Rector Ralf Hemmingsen and the staff/student members of the Board of Directors might as well have come from two different planets. Their perception at the last board meeting on 26 October of how the merger of four faculties has been carried out, was certainly very different, it has emerged.
»Things are proceeding as well as they possibly can,« Rector Ralf Hemmingsen declared at the meeting, adding that the process had been a level-headed, and fruitful academic dialogue.
Niels Kærgård, staff elected board member from the affected Faculty of Life Sciences, disagreed: »It is possible that the discussion contained academic elements, but first and foremost the departments are at war over what academic groups should belong to what departments, in terms of organisation,« he said.
Question is: Should they merge at all?
According to Kærgård there is the widespread impression among staff that they have little influence, and that the draft proposal has already been set in stone.
Ralf Hemmingsen countered that all of the material is available on the University of Copenhagen's intranet KUnet, and that the rectorate have sent a clear message that everyone has a chance to be heard.
Staff board member Ingrid Kryhlmand said she knows people, who have had their proposals rejected because they did not suit the draft proposal.
Taking the critique one step further, student board member Laura Toftegaard Pedersen said she thought it »unfortunate that management suggested discussing how Science and Life Sciences should function after the merger, and not whether or not they should merge at all«.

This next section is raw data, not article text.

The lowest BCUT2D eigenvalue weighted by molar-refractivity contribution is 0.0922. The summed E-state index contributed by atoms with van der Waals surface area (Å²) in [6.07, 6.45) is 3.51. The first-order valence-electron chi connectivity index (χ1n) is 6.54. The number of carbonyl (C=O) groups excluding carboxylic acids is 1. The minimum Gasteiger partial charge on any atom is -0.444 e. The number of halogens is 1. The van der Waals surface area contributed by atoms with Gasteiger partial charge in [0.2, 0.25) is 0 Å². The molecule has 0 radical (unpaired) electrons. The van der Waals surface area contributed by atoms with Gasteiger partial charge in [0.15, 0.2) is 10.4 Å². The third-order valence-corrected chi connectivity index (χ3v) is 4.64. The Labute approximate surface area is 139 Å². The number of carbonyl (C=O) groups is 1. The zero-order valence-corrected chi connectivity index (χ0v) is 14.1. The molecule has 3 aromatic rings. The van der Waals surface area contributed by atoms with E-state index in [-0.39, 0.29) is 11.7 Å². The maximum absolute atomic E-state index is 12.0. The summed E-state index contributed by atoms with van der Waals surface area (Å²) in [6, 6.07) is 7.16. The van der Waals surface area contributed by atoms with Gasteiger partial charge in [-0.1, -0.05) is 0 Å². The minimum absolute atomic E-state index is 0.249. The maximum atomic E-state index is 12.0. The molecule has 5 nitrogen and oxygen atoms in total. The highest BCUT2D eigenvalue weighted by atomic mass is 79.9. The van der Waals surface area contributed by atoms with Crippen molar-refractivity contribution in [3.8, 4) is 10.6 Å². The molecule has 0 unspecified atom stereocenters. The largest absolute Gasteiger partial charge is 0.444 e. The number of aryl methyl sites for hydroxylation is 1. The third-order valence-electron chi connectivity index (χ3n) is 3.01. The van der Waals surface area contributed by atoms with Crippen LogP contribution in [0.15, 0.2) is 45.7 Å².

A chance to improve
Peter Gæmelke is an external board member. He said that he »believes that it is happening in quite a democratic manner compared to certain private businesses«. Prorector Thomas Bjørnholm added that it is a little too early to get depressed about a serious academic discussion, when it was still possible to change things.
Chairman of the Board of Directors Nils Strandberg Pedersen pointed out to the other members that it was a board in agreement that had originally approved the deans' draft proposal, based on input from their faculties, on 15 September.
He added that the discontentment was no where near as unanimous as staff and student board members made out. He said that he had also heard staff members pointing out that it was about time that they organised faculties for the better.
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